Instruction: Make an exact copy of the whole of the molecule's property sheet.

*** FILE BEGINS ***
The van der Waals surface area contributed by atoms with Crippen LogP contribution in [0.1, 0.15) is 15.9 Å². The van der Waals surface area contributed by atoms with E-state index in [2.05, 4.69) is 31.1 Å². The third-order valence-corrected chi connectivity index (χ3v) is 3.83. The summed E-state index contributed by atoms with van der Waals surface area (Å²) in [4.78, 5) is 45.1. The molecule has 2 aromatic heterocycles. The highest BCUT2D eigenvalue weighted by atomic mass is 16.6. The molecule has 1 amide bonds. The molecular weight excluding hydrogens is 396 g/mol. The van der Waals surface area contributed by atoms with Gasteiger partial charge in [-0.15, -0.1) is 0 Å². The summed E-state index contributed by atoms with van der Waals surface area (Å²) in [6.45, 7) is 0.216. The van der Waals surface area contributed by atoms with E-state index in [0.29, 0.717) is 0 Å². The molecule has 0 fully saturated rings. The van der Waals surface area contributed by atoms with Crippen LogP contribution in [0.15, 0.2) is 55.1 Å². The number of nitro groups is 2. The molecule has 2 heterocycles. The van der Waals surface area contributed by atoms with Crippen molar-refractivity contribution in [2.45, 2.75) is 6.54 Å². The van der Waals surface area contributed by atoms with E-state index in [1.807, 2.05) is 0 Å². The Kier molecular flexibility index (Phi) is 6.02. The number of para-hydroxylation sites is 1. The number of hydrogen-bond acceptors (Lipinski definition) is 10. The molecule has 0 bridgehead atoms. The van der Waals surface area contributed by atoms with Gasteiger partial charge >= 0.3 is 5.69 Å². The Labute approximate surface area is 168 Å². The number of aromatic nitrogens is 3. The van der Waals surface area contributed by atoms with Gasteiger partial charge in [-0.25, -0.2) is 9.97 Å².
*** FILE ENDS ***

The van der Waals surface area contributed by atoms with Crippen LogP contribution in [0.1, 0.15) is 15.9 Å². The van der Waals surface area contributed by atoms with E-state index in [2.05, 4.69) is 31.1 Å². The third-order valence-corrected chi connectivity index (χ3v) is 3.83. The summed E-state index contributed by atoms with van der Waals surface area (Å²) in [4.78, 5) is 45.1. The molecule has 2 aromatic heterocycles. The highest BCUT2D eigenvalue weighted by atomic mass is 16.6. The molecule has 1 amide bonds. The molecular weight excluding hydrogens is 396 g/mol. The van der Waals surface area contributed by atoms with Gasteiger partial charge in [-0.15, -0.1) is 0 Å². The summed E-state index contributed by atoms with van der Waals surface area (Å²) in [6.45, 7) is 0.216. The van der Waals surface area contributed by atoms with E-state index in [0.29, 0.717) is 0 Å². The molecule has 0 fully saturated rings. The van der Waals surface area contributed by atoms with Crippen LogP contribution in [0.15, 0.2) is 55.1 Å². The number of nitro groups is 2. The molecule has 2 heterocycles. The van der Waals surface area contributed by atoms with Crippen molar-refractivity contribution in [2.45, 2.75) is 6.54 Å². The van der Waals surface area contributed by atoms with E-state index in [1.807, 2.05) is 0 Å². The Kier molecular flexibility index (Phi) is 6.02. The number of para-hydroxylation sites is 1. The number of hydrogen-bond acceptors (Lipinski definition) is 10. The molecule has 0 bridgehead atoms. The van der Waals surface area contributed by atoms with Gasteiger partial charge >= 0.3 is 5.69 Å². The Labute approximate surface area is 168 Å². The number of aromatic nitrogens is 3. The van der Waals surface area contributed by atoms with Gasteiger partial charge in [-0.25, -0.2) is 9.97 Å².